No Need For Panic: 10 Tips To Prevent Employee Issues With Social Media

Megan Winter is an attorney in the San Diego office of Fisher & Phillips.

With a half-billon users, Facebook has expanded its reach from college dormitories to the workplace, and your company likely employs at least one (or more likely several) users of social media.

It’s not just your recent graduates or interns that are posting photos, status updates, joining groups, and connecting with old classmates via social media. As of January 2010, 60 percent of Facebook users were over the age of 25. LinkedIn, a social media site dedicated to professional networking, has over 60 million users of all ages who are posting resumes, professional awards and recommendations from former coworkers or supervisors.

Only time will tell what will be the next popular social networking site, but social media is here to stay, and it can provide innovative new ways to interact and respond to your customers. But more and more, supervisors and human resource managers are faced with employee complaints or misconduct arising from use of social media, and the legal guidance from the courts on privacy, harassment, and off-duty conduct is years behind the technology, creating confusion for employers on the proper steps to take.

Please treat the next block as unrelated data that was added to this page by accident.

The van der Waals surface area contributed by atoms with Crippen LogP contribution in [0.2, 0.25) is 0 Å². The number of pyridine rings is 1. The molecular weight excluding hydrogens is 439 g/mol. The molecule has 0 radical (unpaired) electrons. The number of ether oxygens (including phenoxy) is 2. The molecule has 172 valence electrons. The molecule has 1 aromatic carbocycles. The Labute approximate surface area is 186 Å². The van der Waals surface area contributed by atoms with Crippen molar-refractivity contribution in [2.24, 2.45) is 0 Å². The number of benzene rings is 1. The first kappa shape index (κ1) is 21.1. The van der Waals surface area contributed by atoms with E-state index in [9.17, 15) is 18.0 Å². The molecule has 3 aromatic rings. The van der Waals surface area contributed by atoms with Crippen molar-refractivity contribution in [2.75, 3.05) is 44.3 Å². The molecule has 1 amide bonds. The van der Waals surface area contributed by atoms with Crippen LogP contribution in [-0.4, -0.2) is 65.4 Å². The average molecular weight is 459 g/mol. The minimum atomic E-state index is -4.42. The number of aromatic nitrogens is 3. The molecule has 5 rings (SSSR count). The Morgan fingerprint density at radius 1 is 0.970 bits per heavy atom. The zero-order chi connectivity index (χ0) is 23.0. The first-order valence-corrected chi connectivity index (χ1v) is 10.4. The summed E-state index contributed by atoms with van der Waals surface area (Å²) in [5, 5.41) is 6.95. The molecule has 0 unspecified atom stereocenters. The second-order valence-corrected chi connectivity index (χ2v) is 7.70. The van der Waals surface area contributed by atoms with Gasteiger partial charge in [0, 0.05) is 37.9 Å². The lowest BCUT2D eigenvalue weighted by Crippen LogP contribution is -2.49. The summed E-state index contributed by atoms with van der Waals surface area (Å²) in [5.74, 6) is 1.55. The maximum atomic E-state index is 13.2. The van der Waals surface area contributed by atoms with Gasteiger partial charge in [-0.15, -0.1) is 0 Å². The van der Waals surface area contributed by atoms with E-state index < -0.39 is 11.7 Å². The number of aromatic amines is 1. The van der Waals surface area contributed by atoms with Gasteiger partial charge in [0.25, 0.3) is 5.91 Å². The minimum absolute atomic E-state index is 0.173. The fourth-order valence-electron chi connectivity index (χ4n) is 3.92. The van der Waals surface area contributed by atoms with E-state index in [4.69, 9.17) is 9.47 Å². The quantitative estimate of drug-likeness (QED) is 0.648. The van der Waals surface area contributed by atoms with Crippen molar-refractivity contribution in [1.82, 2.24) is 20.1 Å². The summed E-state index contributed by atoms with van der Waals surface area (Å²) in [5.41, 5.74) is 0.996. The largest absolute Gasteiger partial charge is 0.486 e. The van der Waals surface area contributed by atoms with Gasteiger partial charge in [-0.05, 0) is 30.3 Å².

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Here are 10 tips for employers who want to be proactive about employee issues arising out of social media:

  1. Get familiar with Facebook, LinkedIn or other sites that are popular with your employees. Even if you aren’t planning to share photos of your last vacation to Hawaii with 200 of your closest “friends,” you should familiarize yourself with Facebook’s features so that if you receive a harassment complaint from an employee from a “wall post” or via “private message” or “messenger,” you can start the investigation with a baseline understanding of the issue. You don’t have to become an expert, but a familiarity with the features will help you start your investigation.
  2. Update current company policies. Your existing harassment, discrimination, confidentiality, and electronic communication/usage policies are useful tools to address employee issues that arise out of social media, and their application to social media will be strengthened if you include a specific reference to social media.